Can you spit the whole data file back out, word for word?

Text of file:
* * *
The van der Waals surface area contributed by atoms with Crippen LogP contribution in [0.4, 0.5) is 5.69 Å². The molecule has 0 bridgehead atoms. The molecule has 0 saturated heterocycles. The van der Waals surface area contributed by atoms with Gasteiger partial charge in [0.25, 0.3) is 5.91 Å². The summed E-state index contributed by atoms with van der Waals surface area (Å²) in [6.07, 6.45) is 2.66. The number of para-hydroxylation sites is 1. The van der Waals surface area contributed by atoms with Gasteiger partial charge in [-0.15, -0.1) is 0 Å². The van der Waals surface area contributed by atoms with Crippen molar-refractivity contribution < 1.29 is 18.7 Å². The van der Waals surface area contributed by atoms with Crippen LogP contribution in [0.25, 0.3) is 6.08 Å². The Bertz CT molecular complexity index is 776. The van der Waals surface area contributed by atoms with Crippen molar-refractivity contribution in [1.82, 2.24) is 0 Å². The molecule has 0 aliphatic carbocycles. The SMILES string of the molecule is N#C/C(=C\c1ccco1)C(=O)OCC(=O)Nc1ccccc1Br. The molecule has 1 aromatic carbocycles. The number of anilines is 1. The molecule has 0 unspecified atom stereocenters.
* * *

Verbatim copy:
The van der Waals surface area contributed by atoms with Crippen LogP contribution in [0.4, 0.5) is 5.69 Å². The molecule has 0 bridgehead atoms. The molecule has 0 saturated heterocycles. The van der Waals surface area contributed by atoms with Gasteiger partial charge in [0.25, 0.3) is 5.91 Å². The summed E-state index contributed by atoms with van der Waals surface area (Å²) in [6.07, 6.45) is 2.66. The number of para-hydroxylation sites is 1. The van der Waals surface area contributed by atoms with Gasteiger partial charge in [-0.15, -0.1) is 0 Å². The van der Waals surface area contributed by atoms with Crippen molar-refractivity contribution < 1.29 is 18.7 Å². The van der Waals surface area contributed by atoms with Crippen LogP contribution in [0.25, 0.3) is 6.08 Å². The Bertz CT molecular complexity index is 776. The van der Waals surface area contributed by atoms with Crippen molar-refractivity contribution in [1.82, 2.24) is 0 Å². The molecule has 0 aliphatic carbocycles. The SMILES string of the molecule is N#C/C(=C\c1ccco1)C(=O)OCC(=O)Nc1ccccc1Br. The molecule has 1 aromatic carbocycles. The number of anilines is 1. The molecule has 0 unspecified atom stereocenters.